As for the OP's original post.  The sentiment of guilt you are feeling is admirable, but don't think that your other co-workers wouldn't do the same in your positions or if they were offered a better job.  Like other's have said do what is best for your family and to ease your guild give them as much notice as you can before you quit.  If they don't find a replacement by the time you leave then it is on management for the added workload to your co-workers.  Of course that could back-fire as well as you would be in a potentially awkward or hostile work environment for a much longer period of time than necessary.  The saying, "no good deed goes unpunished" come to mind.


formerlydivorcedmom

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Re: Don't Want To Leave My Co-Workers Up The Creek
« Reply #6 on: September 27, 2017, 09:27:54 AM »

Mother's get 6 weeks by law at reduced pay.  I know women that come back in 6 weeks and dads that get 3-5 days paid and have to use vacation time for anything longer.

That's not true. The law only requires the company to hold the mother's job for 12 weeks IF she's already worked there a year (FMLA).  They don't have to pay her.  I've known women who went back to work days after giving birth because they needed the money.  Many companies do offer paid leave until a doctor signs off the woman being cleared to return to work (generally 6-8 weeks), and some companies do offer a paid leave for the father, but it's not a standard by any means.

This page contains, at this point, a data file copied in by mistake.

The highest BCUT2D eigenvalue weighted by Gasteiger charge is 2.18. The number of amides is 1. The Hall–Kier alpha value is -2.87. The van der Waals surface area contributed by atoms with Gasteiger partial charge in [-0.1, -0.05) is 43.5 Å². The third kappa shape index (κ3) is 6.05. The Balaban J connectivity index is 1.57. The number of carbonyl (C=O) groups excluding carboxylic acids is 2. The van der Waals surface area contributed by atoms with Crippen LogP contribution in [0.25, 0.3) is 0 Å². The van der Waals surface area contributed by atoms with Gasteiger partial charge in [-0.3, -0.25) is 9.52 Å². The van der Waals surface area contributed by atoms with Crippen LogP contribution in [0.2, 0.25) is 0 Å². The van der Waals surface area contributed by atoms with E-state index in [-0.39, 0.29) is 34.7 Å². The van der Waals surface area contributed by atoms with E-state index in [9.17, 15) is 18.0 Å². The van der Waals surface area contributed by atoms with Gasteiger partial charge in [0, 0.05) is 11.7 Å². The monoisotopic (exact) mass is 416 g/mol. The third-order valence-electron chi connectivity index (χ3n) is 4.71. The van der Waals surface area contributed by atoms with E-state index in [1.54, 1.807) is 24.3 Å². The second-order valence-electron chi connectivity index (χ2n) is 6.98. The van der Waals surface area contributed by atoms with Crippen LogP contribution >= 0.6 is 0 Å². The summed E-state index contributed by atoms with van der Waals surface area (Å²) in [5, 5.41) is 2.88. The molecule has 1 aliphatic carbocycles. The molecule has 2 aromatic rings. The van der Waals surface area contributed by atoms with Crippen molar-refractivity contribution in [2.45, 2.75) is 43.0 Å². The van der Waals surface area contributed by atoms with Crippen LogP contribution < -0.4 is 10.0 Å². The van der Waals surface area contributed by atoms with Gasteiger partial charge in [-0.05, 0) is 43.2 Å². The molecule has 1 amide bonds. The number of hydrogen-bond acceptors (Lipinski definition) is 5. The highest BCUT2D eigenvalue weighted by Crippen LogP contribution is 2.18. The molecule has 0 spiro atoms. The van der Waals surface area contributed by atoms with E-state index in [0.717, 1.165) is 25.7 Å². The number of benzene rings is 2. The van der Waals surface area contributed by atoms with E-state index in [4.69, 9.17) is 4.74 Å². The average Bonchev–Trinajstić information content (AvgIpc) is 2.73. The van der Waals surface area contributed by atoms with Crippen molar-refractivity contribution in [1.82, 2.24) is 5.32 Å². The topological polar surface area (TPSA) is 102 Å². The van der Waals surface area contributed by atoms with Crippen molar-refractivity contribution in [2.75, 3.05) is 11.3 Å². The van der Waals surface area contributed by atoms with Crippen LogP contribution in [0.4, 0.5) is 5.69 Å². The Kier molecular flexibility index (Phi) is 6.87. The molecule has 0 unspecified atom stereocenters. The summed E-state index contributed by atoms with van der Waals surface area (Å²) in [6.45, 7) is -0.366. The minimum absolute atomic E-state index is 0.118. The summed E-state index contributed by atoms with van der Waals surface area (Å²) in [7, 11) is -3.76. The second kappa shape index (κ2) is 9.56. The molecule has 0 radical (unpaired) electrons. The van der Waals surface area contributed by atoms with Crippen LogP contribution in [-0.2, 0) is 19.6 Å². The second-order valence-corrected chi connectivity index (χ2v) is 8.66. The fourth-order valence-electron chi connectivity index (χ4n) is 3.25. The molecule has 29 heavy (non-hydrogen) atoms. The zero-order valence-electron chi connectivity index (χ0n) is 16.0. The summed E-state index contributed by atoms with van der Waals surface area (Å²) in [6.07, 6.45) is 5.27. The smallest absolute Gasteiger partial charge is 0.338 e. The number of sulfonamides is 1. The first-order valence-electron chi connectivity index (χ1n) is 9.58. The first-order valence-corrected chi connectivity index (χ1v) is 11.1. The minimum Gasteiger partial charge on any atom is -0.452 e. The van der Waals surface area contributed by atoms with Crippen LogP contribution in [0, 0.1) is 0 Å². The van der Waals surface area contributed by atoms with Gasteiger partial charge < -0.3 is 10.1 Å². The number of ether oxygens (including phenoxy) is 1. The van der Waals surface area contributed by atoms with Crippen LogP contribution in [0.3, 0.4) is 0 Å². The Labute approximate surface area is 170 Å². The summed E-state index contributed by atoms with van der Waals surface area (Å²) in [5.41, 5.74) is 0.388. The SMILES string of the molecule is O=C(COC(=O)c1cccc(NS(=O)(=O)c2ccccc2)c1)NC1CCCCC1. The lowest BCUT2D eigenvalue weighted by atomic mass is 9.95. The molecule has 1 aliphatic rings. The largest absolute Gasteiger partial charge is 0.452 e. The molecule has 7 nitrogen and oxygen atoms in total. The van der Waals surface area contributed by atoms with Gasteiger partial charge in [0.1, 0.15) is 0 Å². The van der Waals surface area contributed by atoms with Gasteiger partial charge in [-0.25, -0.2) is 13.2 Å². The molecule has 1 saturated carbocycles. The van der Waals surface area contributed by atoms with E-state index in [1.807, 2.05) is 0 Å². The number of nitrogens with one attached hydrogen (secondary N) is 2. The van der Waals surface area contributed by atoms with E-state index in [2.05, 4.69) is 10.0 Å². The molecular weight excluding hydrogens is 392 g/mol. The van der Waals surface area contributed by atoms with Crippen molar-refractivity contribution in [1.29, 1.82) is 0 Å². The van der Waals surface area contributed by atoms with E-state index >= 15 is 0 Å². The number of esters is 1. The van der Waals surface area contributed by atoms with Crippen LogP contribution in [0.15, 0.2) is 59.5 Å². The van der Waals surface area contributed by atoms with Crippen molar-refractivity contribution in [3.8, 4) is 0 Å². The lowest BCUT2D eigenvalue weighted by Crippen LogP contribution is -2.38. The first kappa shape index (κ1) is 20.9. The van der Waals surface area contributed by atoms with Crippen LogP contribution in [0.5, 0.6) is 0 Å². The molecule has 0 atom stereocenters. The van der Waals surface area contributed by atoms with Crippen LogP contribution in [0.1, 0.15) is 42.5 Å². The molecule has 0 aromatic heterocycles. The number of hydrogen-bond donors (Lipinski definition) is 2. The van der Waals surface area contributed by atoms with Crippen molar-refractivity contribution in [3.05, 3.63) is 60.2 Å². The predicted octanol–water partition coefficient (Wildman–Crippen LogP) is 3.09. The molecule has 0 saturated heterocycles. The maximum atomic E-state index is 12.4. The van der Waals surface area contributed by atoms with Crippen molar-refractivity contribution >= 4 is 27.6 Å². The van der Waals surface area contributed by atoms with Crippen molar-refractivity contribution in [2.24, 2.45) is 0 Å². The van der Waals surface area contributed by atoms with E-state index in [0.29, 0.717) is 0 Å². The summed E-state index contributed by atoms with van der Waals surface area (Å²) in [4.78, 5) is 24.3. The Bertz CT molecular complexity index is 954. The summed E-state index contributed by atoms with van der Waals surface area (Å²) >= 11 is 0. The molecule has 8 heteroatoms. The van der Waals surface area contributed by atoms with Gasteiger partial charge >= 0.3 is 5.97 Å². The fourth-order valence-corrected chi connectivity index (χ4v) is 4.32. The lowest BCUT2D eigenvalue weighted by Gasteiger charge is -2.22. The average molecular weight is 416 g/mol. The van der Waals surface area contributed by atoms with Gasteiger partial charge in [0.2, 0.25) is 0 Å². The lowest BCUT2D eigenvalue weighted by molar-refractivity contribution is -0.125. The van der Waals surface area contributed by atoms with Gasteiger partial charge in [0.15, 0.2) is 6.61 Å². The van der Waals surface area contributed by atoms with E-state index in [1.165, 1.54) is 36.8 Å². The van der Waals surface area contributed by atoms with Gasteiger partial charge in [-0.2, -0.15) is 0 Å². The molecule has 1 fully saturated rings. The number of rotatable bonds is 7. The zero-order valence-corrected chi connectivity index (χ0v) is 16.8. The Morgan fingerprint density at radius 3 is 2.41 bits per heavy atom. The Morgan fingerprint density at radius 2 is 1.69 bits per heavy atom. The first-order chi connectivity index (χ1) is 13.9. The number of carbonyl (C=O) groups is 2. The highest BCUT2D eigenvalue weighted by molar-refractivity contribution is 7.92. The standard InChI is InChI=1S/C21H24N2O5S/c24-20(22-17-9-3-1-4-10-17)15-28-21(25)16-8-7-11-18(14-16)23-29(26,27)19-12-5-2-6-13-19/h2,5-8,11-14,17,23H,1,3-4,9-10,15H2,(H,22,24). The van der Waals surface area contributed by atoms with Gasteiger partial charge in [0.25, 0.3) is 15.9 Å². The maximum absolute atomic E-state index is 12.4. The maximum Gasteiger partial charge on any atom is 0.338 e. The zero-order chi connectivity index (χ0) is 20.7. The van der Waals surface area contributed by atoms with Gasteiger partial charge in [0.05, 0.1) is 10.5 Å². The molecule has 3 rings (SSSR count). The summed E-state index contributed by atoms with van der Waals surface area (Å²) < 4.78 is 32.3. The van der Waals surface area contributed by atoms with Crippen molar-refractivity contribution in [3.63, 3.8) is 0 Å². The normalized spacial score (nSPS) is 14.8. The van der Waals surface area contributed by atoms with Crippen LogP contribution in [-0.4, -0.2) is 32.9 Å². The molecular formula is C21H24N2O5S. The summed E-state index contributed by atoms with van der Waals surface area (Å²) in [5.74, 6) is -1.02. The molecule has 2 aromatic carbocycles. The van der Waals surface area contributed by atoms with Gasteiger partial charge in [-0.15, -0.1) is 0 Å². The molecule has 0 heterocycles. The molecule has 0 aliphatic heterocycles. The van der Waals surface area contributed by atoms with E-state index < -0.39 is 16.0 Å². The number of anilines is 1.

To the OP - I commend you for caring about your team.  I think you should wait until next year to worry about it.  If you give your team 6-9 months notice, they should have enough time to hire someone and train them.  And, since you care about them, it's quite possible you could be available (for a fee?) to coach and/or answer questions even after your departure.

myrrh

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Re: Don't Want To Leave My Co-Workers Up The Creek
« Reply #7 on: September 27, 2017, 10:10:26 AM »
But really, have the kids you want and assess the situation when you have the kid or when you reach your goal. Don't plan your conception around a co-worker.

This.

If your coworkers and boss are as wonderful as you say, then they understand that sometimes people leave or get sick or retire at inconvenient times, and it's just a part of doing business. Don't plan your personal life around work, just live your life and the (good) business will work around it.

frugaliknowit

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Re: Don't Want To Leave My Co-Workers Up The Creek
« Reply #8 on: September 27, 2017, 10:44:20 AM »
It's 3 years away, stop worrying about it!

+1

Also, this is concerning:  "...Our plan is to retire at the end of 2020 but if the market stays up we could be ready at the end of 2019".

A plan depending on the market being at a particular level 2 or 3 years from now doesn't sound like a great plan.  Maybe you need to evaluate your risk?

affordablehousing

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Re: Don't Want To Leave My Co-Workers Up The Creek
« Reply #9 on: September 27, 2017, 11:15:15 AM »
It sounds like we might work at the same company! (don't worry we don't). But I get your sentiment. I'll offer this parallel- right when I joined, my boss who had worked there for 10 years, gave 3 weeks notice and left for another job. We survived intact, people grumbled a bit then got over it, and it has only added a bit of distance to things. That said, they are still very well liked and it hasn't left any lasting mark on the company. I think there is a big difference between giving 3 weeks notice, and even 3 months notice would be plenty. If you really value your colleagues, give them a few months, that should be plenty of time to hire someone new. Definitely not an issue to worry about now.